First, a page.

For three weeks in May, volunteers were at Millennium Gallery every day to help our curators re-display Sheffield’s internationally-renowned metalwork collection. 19 volunteers gave almost 150 hours of their time to help unpack, polish, clean and re-display this brilliant collection. Particular thanks to volunteer George Evans who has also been busy helping our tech team to construct mounts for the new gallery, and building upwards of 50 mounts himself, each one customised to display a specific metalwork object to its fullest potential. Over the last 12 years, a number of projects have worked towards improving the condition, storage, documentation and interpretation of the metalwork collection. During this time, new objects have been acquired, peoples’ stories recorded, and new knowledge of the industry captured. The newly re-designed gallery will allow us to share this information and to interpret the collection in a new light.
The diaries of Henry Clifton Sorby, Victorian scientist
When Curator of Natural Sciences, Alistair McLean, found himself with over a thousand pages of Henry Clifton Sorby’s diaries from the 1800s, finding the time to transcribe these pages seemed like an impossible task. Amazingly, thanks to a heroic effort from 40 volunteers, all of the diaries from this little known but influential Victorian scientist have now been transcribed. We’ve heard of Sorby’s pioneering scientific techniques, his vast amount of walking around Sheffield, and trips on his yacht – as well as his medical maladies and pestering from family members! Huge thanks to all the volunteers who have worked so diligently to decipher and type-up the diary sections. The ultimate aim of this task is for the diaries – or at least extracts thereof – to be published as part of the Sorby Natural History Society centenary in 2018.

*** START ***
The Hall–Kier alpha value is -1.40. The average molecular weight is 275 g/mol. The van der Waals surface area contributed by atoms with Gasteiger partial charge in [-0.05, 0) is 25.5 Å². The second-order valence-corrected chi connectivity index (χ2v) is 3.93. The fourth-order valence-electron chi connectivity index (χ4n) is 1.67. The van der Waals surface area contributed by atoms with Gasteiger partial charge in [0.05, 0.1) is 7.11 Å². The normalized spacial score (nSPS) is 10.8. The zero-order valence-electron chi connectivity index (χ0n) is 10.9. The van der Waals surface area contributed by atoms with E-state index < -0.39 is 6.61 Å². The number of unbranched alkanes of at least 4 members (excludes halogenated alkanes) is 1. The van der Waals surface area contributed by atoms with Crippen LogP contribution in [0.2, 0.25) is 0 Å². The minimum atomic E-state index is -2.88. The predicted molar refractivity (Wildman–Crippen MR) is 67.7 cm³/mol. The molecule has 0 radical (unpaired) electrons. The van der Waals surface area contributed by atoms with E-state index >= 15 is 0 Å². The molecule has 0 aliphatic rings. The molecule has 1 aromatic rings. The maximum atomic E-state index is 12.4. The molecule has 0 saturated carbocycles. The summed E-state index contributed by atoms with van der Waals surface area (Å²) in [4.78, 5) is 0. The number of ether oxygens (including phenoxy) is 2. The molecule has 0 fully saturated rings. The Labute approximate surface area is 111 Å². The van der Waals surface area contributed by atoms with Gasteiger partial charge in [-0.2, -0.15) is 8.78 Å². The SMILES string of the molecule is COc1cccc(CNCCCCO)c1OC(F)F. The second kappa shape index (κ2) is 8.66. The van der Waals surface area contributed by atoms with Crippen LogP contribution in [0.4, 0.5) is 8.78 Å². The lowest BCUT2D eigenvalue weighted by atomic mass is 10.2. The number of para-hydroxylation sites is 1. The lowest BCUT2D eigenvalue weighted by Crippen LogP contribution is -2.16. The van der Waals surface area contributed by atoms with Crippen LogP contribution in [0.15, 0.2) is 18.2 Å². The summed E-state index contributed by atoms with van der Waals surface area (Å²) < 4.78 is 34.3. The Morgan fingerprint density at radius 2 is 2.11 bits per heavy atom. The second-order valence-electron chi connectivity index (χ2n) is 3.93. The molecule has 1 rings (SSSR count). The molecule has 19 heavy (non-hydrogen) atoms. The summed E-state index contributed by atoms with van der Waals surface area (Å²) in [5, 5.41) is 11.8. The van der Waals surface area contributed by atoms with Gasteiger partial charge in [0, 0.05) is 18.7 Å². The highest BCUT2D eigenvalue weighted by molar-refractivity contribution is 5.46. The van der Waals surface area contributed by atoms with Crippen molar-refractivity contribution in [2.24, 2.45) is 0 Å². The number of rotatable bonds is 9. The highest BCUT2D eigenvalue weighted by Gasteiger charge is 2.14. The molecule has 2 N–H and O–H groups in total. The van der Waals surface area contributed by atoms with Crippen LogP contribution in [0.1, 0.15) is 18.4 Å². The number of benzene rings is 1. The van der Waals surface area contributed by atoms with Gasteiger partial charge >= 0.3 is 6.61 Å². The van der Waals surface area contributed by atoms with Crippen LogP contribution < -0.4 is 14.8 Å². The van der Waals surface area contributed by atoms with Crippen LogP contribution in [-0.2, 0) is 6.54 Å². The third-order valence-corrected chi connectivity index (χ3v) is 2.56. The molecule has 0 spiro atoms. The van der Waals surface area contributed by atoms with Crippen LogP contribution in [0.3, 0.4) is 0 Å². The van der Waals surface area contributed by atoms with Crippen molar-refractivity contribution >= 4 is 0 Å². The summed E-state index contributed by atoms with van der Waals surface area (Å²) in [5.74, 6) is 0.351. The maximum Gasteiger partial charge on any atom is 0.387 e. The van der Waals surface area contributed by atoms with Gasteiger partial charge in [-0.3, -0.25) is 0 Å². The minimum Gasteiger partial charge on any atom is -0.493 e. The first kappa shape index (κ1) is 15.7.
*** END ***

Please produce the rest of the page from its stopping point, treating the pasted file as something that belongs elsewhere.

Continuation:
Volunteer2/Better Impact – feedback wanted!
One of my roles as Volunteers Assistant is to keep the Volunteer Database (now Better Impact, formerly Volunteer2) up-to-date and accurate. I’m still getting to grips with it myself, but there are a few places where I think we could improve. However, as the users, it’s really important to get your feedback as well. So if you have any issues with the site at all, please do let me know and I’ll see if there’s anything we can do get them resolved. Whether you’re struggling with the process of signing up for activities or logging hours, or if you find a particular process clunky and unhelpful, I’d be grateful for any feedback – I’m certainly still learning myself, but happy to discuss any issues you might have.
Ongoing volunteer opportunities
As well as the volunteer roles that crop up when our curators and other staff need some extra help, we always have the following roles for volunteers interested in working with visitors and school groups. You can sign up for these sessions whenever you like, using the volunteer homepage:
- School sessions
From printing and pattern to the history of toys, and covering early years to GCSE classes, there are lots of opportunities for volunteers to get involved with the learning team. The schedule is updated with new school bookings every Monday morning.
- Handling tables
A big thank you to the 32 volunteers who have delivered object handling demonstrations so far this year – between you, you’ve provided a whopping 205 hours of handling time for members of the public. We’re keen to see the handling tables get better and better, and would be interested to hear any feedback you have – what works well, and what do you think needs improvement?
Object handling sessions are available whenever you are, but a short training session is needed beforehand. If you haven’t done the handling tables before, but might like to give it a go, just e-mail either of us, and we’ll set you up with some training.